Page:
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Bette Davis

[5] Leslie Howard, Bette Davis, and Humphrey Bogart star in this overly-talky stage play adaptation about disparate characters whose lives intersect when a notorious criminal on the lam (Bogart) takes them all hostage at a gas station diner in the middle of the desert. Director Archie Mayo conjures terrific ambience with the dust-blown stage set, especially during the climactic shoot-out when the only light source …

[6] Lillian Gish and Bette Davis play aged sisters living in an old house on the coast of Maine. The sisters are civil, but disagreements light up over the subject of change. Gish’s character still has a lust for life and welcomes new neighbors and new ideas, while Davis’ character, blind and in need of care, resents visitors and change. The sisters contemplate whether or …

[7] Bette Davis stars as Charlotte Vale, a nervous young woman whose emotionally abusive mother (Gladys Cooper) causes her to submit herself to a sanitarium. Under the care of her doctor (Claude Rains), Charlotte begins to gain the confidence to stand up for herself and appreciate her self worth. On an ocean-liner cruise she meets a man named Jerry (Casablanca‘s Paul Henreid) and falls in …

[4] An American family moves into a British mansion with an old woman (Bette Davis) whose young daughter disappeared over thirty years ago. When the American family’s two daughters begin hearing and seeing things, it quickly becomes obvious that Davis’ daughter is trying to communicate with them through supernatural means. The mystery is so paper thin here, you’ll be ahead of the movie the whole …

[5] Bette Davis marries Errol Flynn and moves to San Francisco, but their happy marriage begins to disintegrate when he can’t support the couple and turns to drinking. It may be the writing more than the performances, but there’s not much chemistry between Flynn and Davis (who hated each other in real life). The film sticks primarily with Davis’ character, short-changing the subplots revolving around …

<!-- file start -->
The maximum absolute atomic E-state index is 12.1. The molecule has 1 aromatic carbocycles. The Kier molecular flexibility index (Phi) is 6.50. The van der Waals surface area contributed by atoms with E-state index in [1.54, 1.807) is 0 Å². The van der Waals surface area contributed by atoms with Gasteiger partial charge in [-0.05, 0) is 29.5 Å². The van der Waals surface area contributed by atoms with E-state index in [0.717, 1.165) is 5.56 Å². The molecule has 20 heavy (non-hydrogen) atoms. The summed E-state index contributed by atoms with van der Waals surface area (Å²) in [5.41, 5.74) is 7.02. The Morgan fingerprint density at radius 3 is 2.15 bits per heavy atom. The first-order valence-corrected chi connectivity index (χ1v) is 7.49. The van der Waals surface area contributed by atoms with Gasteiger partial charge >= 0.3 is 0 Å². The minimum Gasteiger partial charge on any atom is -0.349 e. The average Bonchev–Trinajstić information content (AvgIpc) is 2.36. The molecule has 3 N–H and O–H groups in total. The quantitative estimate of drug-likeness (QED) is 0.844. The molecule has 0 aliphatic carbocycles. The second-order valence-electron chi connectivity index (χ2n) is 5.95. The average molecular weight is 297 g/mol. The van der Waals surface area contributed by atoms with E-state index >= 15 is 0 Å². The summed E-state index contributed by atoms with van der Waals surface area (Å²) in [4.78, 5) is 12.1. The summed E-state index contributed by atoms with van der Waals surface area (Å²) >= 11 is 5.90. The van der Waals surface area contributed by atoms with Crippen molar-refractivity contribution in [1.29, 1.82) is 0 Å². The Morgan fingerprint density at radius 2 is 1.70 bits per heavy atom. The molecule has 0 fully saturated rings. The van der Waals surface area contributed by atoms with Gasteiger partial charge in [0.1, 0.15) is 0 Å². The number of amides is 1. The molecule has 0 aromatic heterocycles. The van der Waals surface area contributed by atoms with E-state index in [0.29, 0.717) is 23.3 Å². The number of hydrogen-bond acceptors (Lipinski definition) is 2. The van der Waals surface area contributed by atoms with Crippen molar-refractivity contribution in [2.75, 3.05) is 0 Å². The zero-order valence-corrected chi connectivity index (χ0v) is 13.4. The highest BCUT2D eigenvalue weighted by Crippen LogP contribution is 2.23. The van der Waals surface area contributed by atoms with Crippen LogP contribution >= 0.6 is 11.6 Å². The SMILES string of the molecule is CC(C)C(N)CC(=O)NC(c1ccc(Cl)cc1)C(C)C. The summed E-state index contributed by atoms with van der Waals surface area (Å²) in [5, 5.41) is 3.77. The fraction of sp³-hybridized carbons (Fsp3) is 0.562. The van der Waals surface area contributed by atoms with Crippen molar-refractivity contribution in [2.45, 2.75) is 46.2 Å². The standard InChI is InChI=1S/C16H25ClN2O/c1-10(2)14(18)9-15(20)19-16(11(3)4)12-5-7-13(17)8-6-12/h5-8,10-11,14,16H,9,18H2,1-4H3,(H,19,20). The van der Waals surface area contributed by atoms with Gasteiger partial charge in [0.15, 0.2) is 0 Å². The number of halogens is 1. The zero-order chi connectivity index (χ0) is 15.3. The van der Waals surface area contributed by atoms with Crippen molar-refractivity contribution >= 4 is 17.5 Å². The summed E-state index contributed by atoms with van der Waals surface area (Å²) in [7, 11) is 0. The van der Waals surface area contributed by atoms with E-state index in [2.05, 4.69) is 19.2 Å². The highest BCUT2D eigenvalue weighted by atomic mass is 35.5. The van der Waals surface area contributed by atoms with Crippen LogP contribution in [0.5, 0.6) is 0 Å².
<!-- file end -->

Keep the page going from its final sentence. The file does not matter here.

[6] Five ladies of ill repute muster the courage to take the stand against their evil nightclub boss in this Bette Davis vehicle. Davis overacts a tad (doesn’t she always?), but Humphrey Bogart is reliable in the role of the tenacious district attorney. This is an instance where I’d love to have seen some of the off-screen action, but the film works remarkably well under …

[4] This second retelling of The Maltese Falcon (before John Huston proved the the third time was the charm) is a bizarre pseudo-comedy with an ingratiating performance by Warren William in the role Humphrey Bogart would later immortalize. Warren got under my skin — I hated him. Bette Davis was all right, but the real standout performance was Arthur Treacher as the tall Englishman, Travers. …

[6] Bette Davis stars as a washed-up Hollywood actress desperate to revive her career. You might think the film would be a bit autobiographical, but the screenwriters actually patterned it after Joan Crawford. (And Davis no doubt found some amount of joy in portraying her adversary.) When Davis’ character hits rock bottom, getting jailed after drunk-driving with her Oscar statue, Sterling Hayden pops up playing …

[5] Bette Davis stars as a woman who marries a banker (Claude Rains) to protect her brother from embezzlement charges. Claude Rains’ character knows full well that she’s marrying him for his money, but hopes that in time she’ll grow to love him. Well… she doesn’t. Bette Davis is a cold-hearted bitch in this movie, so all your sympathy goes to the long-suffering Rains, whose …

[4] Bette Davis stars as a woman charged with murder. She claims it was self defense, but opposing counsel discovers a letter that threatens her verdict — a letter she wrote to the deceased on the day she shot him… four times. The Letter is directed by William Wyler and based on a play by W. Somerset Maugham. Wyler and cinematographer Tony Gaudio do their …

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